<link rel="stylesheet" type="text/css" href="{{ url_for('static',filename='css/app.css') }}">
</head>
<body>
<h1>Welcome!</h1>
</body>
</html>

Now, as you might have noticed, we have setup the home page here, but we haven’t actually told the server (Flask app), to serve this html when the user visits the source url or ‘/’ path. So, to do this, let’s modify our app.py as:

from flask import Flask, jsonify, render_template, url_for
app = Flask(__name__)

@app.route("/")
def index():
    return render_template('index.html')

if __name__ == '__main__':
    app.run(debug=True, threaded=True, host='0.0.0.0')

Notice the changes we made here, we added the function render_template to send the template file (index.html) and url_for (to tell jinja2 to appropriately fix the resource urls that we added in html code snippet just above this.)

Now, if we refresh the browser, we will be presented with the awesome index page that we just wrote. You can start modifying this page to your liking and once you have done that, we will continue writing our app.

Next thing to do, before we start writing our Angular Frontend is to actually bring the resources needed to setup an Angular Frontend. So, let’s do that now, Make a folder for all your javascript files, say js inside the static folder. Am gonna call my angularjs file as app.js.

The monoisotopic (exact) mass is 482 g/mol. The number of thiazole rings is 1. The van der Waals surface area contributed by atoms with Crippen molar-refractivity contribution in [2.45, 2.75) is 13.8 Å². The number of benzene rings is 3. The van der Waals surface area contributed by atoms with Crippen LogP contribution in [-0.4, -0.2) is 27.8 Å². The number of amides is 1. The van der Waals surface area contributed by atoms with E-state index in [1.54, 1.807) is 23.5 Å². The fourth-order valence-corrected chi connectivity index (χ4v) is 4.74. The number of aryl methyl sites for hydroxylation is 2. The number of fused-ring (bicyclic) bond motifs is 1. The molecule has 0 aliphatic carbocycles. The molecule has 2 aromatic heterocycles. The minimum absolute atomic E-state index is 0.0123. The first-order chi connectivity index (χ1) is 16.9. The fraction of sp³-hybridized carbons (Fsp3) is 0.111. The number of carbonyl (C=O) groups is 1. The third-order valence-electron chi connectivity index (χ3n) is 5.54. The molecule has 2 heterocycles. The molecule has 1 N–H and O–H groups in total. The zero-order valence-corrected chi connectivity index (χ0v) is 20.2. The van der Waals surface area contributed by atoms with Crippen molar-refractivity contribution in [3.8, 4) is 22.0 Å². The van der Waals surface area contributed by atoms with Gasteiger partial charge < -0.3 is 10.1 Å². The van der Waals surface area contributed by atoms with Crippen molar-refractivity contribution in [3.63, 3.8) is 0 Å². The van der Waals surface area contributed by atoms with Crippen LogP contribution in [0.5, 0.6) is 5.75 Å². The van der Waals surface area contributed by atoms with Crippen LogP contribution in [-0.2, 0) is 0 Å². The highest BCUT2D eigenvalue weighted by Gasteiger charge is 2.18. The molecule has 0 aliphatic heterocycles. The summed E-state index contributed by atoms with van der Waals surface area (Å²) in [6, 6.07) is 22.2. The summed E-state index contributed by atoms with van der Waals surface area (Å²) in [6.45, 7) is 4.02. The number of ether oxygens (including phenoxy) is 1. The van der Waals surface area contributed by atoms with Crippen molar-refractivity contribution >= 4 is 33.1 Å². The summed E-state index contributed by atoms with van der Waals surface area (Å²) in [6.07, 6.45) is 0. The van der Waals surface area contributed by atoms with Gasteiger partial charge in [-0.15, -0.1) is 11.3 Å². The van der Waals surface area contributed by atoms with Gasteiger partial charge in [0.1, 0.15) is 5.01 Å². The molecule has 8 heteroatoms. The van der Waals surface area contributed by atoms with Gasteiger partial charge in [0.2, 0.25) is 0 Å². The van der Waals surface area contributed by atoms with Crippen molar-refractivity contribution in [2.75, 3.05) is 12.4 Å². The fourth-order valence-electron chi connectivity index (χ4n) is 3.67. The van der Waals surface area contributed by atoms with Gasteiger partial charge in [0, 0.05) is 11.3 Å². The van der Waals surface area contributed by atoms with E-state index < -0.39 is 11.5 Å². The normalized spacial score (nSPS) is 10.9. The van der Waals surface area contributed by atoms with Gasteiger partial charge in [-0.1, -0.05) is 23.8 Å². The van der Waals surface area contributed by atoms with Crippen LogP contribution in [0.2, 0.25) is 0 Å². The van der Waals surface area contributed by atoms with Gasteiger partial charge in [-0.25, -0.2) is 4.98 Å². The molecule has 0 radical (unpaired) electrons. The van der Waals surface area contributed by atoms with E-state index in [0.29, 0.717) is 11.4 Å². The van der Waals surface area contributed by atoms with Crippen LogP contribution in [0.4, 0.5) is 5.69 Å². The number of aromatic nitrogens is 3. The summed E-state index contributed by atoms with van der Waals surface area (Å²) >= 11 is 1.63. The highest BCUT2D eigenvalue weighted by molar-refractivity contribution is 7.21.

var tApp = angular.module('todoApp', ['ngRoute'],function($interpolateProvider){
    $interpolateProvider.startSymbol('[[');
    $interpolateProvider.endSymbol(']]');
});
tApp.controller('TodoController', ['$scope', '$http', '$location', '$route', function($scope, $http, $location, $route) {

}]);

Next, we need to add this to our index.html to fire up the controller. So,

<!DOCTYPE html>
<html ng-app="todoApp">
<head>
    <title>Todo - A Flask learn app</title>
    <meta name="viewport" content="width=device-width, initial-scale=1">
    <link rel="icon" href="{{ url_for('static', filename='images/fav.ico') }}"/>
    <!-- Add app.css -->
    <link rel="stylesheet" type="text/css" href="{{ url_for('static',filename='css/app.css') }}">
    <!-- JQuery -->
    <script src="https://code.jquery.com/jquery-3.1.1.slim.min.js"></script>
    <!-- Bootstrap -->
    <link rel="stylesheet" href="https://maxcdn.bootstrapcdn.com/bootstrap/3.3.7/css/bootstrap.min.css"/>
    <script src="https://maxcdn.bootstrapcdn.com/bootstrap/3.3.7/js/bootstrap.min.js"></script>
    <!-- Angular magic goes here -->
    <script type="text/javascript" src="https://ajax.googleapis.com/ajax/libs/angularjs/1.6.1/angular.min.js"></script>
    <script src="https://cdnjs.cloudflare.com/ajax/libs/angular.js/1.6.1/angular-route.min.js"></script>
    <script type="text/javascript" src="{{ url_for('static', filename='js/app.js') }}"></script>
</head>
<body class="bg" ng-controller="TodoController">